Sadly, this is a story that has been duplicated numerous times throughout the United Kingdom, the Soviet Union, Red China, Vietnam, Canada and every other nation where the people have entrusted their health care to a faceless bureaucracy. It was a pathetic anecdote that was adored by FDR's critics.
More about New Deal spending can be read here...
As you can read in this article, you'll find that child labor throughout most of the Thirties had not been eradicated fully and was very much alive in some of the more brutal parts of the nation. That said, you might be surprised to know that the proposed amendment to the constitution concerning the ban on child labor (18 and bellow) has never been ratified by the Congress even to this day. When this column was written the proposed amendment was already nine years old and the politician who penned it held that the legislation was similar Prohibition in that it attempted to impose a moral code upon the American people. He believed that this was matter best left to the states; he further pointed out that the recently passed National Recovery Act had abolished child labor by fiat (and when the NRA was invalidated by the Supreme Court in 1935, child labor abuses increased a small degree).
Child labor was finally brought under control with the passage of the Fair Labor Standards Act in 1938.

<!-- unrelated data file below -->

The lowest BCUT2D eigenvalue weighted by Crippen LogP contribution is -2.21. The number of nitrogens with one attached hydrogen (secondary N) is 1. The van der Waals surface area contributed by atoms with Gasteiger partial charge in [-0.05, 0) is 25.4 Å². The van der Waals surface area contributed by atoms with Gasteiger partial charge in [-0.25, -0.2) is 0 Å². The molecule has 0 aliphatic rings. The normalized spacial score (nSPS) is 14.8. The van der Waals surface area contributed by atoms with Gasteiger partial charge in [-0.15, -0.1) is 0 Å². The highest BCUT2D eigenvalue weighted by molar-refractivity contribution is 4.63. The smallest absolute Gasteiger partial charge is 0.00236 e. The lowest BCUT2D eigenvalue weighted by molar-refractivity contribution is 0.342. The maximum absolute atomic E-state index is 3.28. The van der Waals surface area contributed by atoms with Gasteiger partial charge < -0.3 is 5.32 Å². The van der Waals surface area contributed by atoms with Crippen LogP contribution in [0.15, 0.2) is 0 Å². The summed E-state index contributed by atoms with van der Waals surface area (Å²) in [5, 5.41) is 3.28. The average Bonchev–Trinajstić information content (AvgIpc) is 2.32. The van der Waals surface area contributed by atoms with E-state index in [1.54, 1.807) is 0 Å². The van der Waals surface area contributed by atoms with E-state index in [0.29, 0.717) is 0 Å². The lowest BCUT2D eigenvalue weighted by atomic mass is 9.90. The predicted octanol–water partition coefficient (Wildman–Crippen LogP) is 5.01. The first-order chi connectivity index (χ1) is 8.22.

When Harold Ickes (1874 – 1952) assumed his post as FDR's Secretary of the Department of the Interior he found himself in charge of three distinct governmental concerns. The first of these elements to be lorded over was the public lands (mines, forests and Indian reservations). His second responsibility was involved with the drilling of oil. "The third and most observed cell in his official asylum was that of Administrator of Public Works Three Billion Dollar Fund. He was under instruction to spend this as rapidly as possible...It would give work to the workless, get money into circulation and encourage business."
Click here to read about President Harry Truman...
"At present the Federal Housing Administration is sponsoring the building of more than 1,000 small demonstration houses in as many cities, with the cost to range from $2,500 to $3,500. It is the belief of the belief of the FHA that 71.2 percent of American families have incomes permitting the purchase of homes costing less than $5,000.
Yet, regardless of the degradation of the Great Depression, the United States was still an enormously wealthy nation...
"The obligation for giving this year does not fall on the shoulders of the rich and powerful business concerns alone! It is an obligation which rests upon all who are gainfully employed...They should give, not because it is good policy, but because they have at heart the preservation of the human interests of the country."
- so wrote Newton D. Baker in this editorial from 1932 in which he promoted the effectiveness of the private charity that he was chairing: the Committee for Welfare Relief Mobilization. When President Hoover stepped-up and advocated for public donations to private charity organizations America answered the call in various forms.